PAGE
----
The recommended first-line chemotherapy agents for managing Kaposi sarcoma (KS) in high-income countries are expensive and often unavailable in developing nations such as Peru. Limited data exist on whether management practices in these countries affect patient outcomes. We assessed the real-world treatment approaches and outcomes of patients with KS in Peru. We retrospectively reviewed the medical records of patients with acquired immunodeficiency syndrome-related KS (AIDS-related KS; n = 95) and classic KS (CKS; n = 81) diagnosed at a tertiary center between 2000 and 2014 in Lima, Peru. We used the Kaplan–Meier method to estimate overall survival (OS) rates. The median follow-up was 64 months for AIDS-related KS and 88 months for CKS. The median age of patients with AIDS-related KS was 35 years (range 20–63 years) and 70 years (range 33–91 years) for those with CKS. Most individuals had an Eastern Cooperative Oncology Group performance status of ≥ 2 (AIDS-related KS 75%; CKS 85%). Seventy-six percent and 40% of individuals with AIDS-related KS and CKS, respectively, received systemic chemotherapy. The most common first-line drug was paclitaxel, with relatively optimal overall response rates (ORRs) for AIDS-related KS (n = 64/72, 89%; ORR 61%) and CKS (n = 24/32, 75%; ORR 50%). The 5-year OS rates were 71% in the AIDS-related KS cohort and 81% in the CKS cohort. The findings from this real-world study may inform clinical practices and highlight the need for increased access to effective treatments and clinical trials for patients with KS in Peru and other developing countries.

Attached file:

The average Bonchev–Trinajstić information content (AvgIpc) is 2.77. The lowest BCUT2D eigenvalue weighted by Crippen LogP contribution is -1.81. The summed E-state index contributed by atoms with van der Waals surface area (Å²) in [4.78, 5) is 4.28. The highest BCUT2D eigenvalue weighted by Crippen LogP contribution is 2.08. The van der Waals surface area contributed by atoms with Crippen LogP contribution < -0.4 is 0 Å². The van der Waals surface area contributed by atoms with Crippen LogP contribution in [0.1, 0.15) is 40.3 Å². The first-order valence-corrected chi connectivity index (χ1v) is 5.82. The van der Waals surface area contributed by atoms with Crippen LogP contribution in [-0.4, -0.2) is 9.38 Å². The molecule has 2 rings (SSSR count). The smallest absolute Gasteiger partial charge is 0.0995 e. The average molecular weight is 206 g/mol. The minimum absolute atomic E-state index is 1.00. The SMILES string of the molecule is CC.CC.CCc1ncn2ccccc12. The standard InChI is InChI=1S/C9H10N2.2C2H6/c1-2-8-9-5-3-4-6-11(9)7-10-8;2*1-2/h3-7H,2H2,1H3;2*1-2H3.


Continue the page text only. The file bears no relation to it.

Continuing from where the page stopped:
- AIDS-related Kaposi sarcoma
- Cohort Studies
- Non-AIDS-related Kaposi sarcoma
- Real‐world evidence
- Survival Analysis